THE deaths of more than 80 people in Colchester in one year could be attributed to air pollution, a new study has found.

More than one in 19 deaths in UK towns and cities is linked to air pollution.

The Centre for Cities charity found there is a north-south divide for pollution levels, with higher levels of deadly dust, ash and soot, called Particulate Matter (PM2.5), in southern areas.

It shows in the East of England, an estimated 726 deaths were related to pollution in 2017.

This is 28 times the rate of deaths from traffic incidents.

In Colchester, the total number of deaths was 88 – 5.5 per cent of all deaths in the 12 months.

The figures relate to deaths in people aged 25 and over in 2017.

In Tendring it was 115, equivalent to 5.2 per cent of all deaths.

Inhalation of PM2.5 at any level is likely to cause adverse effects, according to the Department for Environment.

Andrew Carter, chief executive of Centre for Cities, said the UK Government should adopt stricter guidelines around PM2.5 emissions.

Mr Carter said: “Politicians often talk tough on addressing air pollution but we need to see more action.

“Cities should be at the centre of the fight against toxic air and councils should take the steps needed, including charging people to drive in city centres and banning wood burning stoves.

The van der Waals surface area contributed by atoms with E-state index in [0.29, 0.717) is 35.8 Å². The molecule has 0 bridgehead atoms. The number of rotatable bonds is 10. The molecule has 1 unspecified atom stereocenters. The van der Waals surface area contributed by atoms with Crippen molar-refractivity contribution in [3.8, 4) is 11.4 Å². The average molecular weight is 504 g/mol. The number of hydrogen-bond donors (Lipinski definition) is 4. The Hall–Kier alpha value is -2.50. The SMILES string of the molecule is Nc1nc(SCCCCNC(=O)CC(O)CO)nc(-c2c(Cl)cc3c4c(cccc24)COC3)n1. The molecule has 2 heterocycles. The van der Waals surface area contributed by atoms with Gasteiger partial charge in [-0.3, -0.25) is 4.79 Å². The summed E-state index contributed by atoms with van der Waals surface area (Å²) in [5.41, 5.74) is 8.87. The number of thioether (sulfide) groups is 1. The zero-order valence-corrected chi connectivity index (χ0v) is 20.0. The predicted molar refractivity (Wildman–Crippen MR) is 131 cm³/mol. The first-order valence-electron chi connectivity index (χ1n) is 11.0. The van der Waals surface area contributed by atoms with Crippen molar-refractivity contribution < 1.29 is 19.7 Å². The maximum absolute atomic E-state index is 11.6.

“The deadly levels of polluted air we’re breathing are legal across most of the UK. This needs to change.”

Martin Goss, Colchester Council’s environment boss, said: “The council is committed to improving air quality across the borough.

“While studies continue to show there is no single solution to improving air quality, we recognise that pollution levels in some areas do remain stubbornly high and that we do need to continue to ensure air quality improvements are considered and introduced at every opportunity.

“In October, the council launched a two year project to raise awareness of air quality issues in Colchester and encourage people to act.

“The project’s objectives are to reduce the numbers of vehicles on the road by increasing the number of people walking and cycling for short journeys, particularly through the Air Quality Management Areas (AQMAs) and to encourage widespread take-up of No Idling when vehicles are parked and stationary at junctions and traffic lights.” 

 Responses to a survey on the council’s air quality project are being analysed and will help guide future work.